The First Issue of White Dwarf

The first issue of White Dwarf magazine was published in the summer of 1977 as “The Science Fiction and Fantasy Games Magazine.” A far cry from today’s Games Workshop-centric publication, the original White Dwarf focused heavily on tabletop RPGs but also featured reviews of board games, wargames, and other genre-specific media. They also published custom scenarios and rules content, book reviews, and for most of the eighties would write about Dungeons & Dragons and Traveller. The original magazine is an interesting time capsule, full of more detailed articles and thoughts befitting its origins as a converted newsletter (the first issue included an article on “fixing” the combat and magic systems in Dungeons & Dragons). White Dwarf served as an interest marker for the growing importance of tabletop games as an independent publication (at the time) to offer critiques and reviews of new products.

Advanced Dungeons & Dragons

TSR would release an updated version of their pioneering tabletop RPG in 1977, replacing their white box with three new core rulebooks which would come to define the game: the Player’s Handbook, the Monster Manual, and the Dungeon Master’s Guide. The Advanced version of the game folded in many rules and updates from supplements and magazine articles, such as classes like the paladin and ranger, and added the game’s more famous nine-category alignment system. Advanced Dungeons & Dragons would set the tone for the game and hold it down until its 2nd edition release more than a decade later. 

Star Wars

Stop me if you’ve heard this one: A long time ago in a galaxy far, far away… The biggest movie of 1977 was George Lucas’ Star Wars, a sci-fi fantasy film in which a whiny farmboy is radicalized and pressed into an act of intergalactic terrorism by a group of plucky rebels and a space wizard with a laser sword. The film owes much of its inspiration to the Flash Gordon serials of Lucas’ youth as well as the films of Akira Kurosowa and WW2 dogfight movies like The Dam Busters. A stark contrast to the harder sci-fi films which had characterized 70s cinema following 2001: A Space Odyssey, Star Wars quickly became a blockbuster hit, becoming one of the highest-grossing films of all time. The real kicker is, because 20th Century Fox did not believe the movie would amount to much, they let Lucas keep the film’s licensing and merchandising rights to himself in exchange for passing up an additional $500,000 directing fee. This is likely one of the dumbest moves a movie studio has ever made and Lucas would go on to make billions off the tidal wave of toys, games, and tie-ins for the Star Wars franchise.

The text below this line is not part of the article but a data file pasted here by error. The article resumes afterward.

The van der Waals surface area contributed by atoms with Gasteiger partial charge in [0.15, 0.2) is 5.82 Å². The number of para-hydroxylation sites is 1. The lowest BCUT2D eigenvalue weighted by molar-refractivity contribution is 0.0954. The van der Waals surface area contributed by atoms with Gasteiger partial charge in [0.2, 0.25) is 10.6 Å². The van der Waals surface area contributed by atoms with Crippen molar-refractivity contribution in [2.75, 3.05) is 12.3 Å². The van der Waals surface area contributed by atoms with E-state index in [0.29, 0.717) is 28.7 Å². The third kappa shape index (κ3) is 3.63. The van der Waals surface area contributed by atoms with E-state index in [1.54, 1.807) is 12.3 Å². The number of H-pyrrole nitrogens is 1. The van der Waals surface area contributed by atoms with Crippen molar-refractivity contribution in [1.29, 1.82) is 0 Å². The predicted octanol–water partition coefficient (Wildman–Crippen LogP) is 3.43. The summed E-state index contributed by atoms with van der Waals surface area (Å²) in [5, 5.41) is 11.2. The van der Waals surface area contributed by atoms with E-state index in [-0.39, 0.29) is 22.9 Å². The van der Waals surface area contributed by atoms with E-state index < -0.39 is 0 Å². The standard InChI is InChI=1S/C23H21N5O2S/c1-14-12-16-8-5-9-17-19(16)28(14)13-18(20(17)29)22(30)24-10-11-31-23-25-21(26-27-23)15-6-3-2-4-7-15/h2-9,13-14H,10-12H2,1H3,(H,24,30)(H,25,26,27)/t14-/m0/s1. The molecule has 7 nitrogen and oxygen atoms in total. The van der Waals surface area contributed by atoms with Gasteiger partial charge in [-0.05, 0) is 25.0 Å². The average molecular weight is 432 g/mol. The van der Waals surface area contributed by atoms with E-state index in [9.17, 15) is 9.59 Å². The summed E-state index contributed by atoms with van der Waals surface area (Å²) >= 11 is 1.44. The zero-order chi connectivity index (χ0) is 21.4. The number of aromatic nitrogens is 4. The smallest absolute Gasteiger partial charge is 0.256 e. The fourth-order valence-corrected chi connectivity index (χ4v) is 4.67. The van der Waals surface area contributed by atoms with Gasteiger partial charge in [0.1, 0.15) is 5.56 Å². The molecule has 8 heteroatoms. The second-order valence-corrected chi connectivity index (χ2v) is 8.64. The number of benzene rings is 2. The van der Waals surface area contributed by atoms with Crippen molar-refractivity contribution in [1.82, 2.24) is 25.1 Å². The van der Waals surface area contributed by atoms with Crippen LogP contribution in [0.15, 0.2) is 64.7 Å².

It’s difficult to overstate the impact of Star Wars on popular culture and in particular, nerd and gaming culture. The movie and its sequels popularized the sci-fi fantasy genre and led to some of the most beloved video games and tabletop games of all time.


Dungeons & Dragons had kicked off an explosion of interest in tabletop role-playing, but its roots were firmly planted in historical wargaming and Tolkienesque fantasy, leading to many imitators working within that same genre. In 1977 Games Designers’ Workshop brought something new to the formula with the publication of Traveller, a sci-fi tabletop RPG. Traveller uses a 2D6 game system – you’re usually trying to roll an 8+ to accomplish things – which does away with the levels of D&D in favor of a skill-based approach and changes up the basic characteristics, keeping Strength, Dexterity, and Intelligence, but swapping in Endurance, Education, and Social Standing for Constitution, Wisdom, and Charisma. In a fun twist, Traveller assigns hexadecimal values to these characteristics, so they effectively go from 0 to F (15), and they’re generated by rolling 2d6. From there you pick a lifepath to determine more of your traits and skills, then set off exploring the galaxy and having hard-sci-fi adventures.